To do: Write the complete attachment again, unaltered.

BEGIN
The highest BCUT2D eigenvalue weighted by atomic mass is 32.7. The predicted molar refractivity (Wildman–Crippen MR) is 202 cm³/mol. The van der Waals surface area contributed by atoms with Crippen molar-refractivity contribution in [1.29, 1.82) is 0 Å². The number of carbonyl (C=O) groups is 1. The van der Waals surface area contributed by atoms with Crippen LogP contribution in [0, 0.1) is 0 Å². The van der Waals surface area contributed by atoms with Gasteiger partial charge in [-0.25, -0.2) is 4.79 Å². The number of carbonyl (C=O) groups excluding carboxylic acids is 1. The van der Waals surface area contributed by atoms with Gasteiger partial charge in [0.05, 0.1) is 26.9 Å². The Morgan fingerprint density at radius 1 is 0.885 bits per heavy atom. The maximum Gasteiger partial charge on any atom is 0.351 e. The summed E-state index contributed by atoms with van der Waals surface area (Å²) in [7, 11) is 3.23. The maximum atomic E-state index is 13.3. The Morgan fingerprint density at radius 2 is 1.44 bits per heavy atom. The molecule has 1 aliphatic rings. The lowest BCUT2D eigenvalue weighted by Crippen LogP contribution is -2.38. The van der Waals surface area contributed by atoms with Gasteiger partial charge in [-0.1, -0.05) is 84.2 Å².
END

The highest BCUT2D eigenvalue weighted by atomic mass is 32.7. The predicted molar refractivity (Wildman–Crippen MR) is 202 cm³/mol. The van der Waals surface area contributed by atoms with Crippen molar-refractivity contribution in [1.29, 1.82) is 0 Å². The number of carbonyl (C=O) groups is 1. The van der Waals surface area contributed by atoms with Crippen LogP contribution in [0, 0.1) is 0 Å². The van der Waals surface area contributed by atoms with Gasteiger partial charge in [-0.25, -0.2) is 4.79 Å². The number of carbonyl (C=O) groups excluding carboxylic acids is 1. The van der Waals surface area contributed by atoms with Gasteiger partial charge in [0.05, 0.1) is 26.9 Å². The Morgan fingerprint density at radius 1 is 0.885 bits per heavy atom. The maximum Gasteiger partial charge on any atom is 0.351 e. The summed E-state index contributed by atoms with van der Waals surface area (Å²) in [7, 11) is 3.23. The maximum atomic E-state index is 13.3. The Morgan fingerprint density at radius 2 is 1.44 bits per heavy atom. The molecule has 1 aliphatic rings. The lowest BCUT2D eigenvalue weighted by Crippen LogP contribution is -2.38. The van der Waals surface area contributed by atoms with Gasteiger partial charge in [-0.1, -0.05) is 84.2 Å².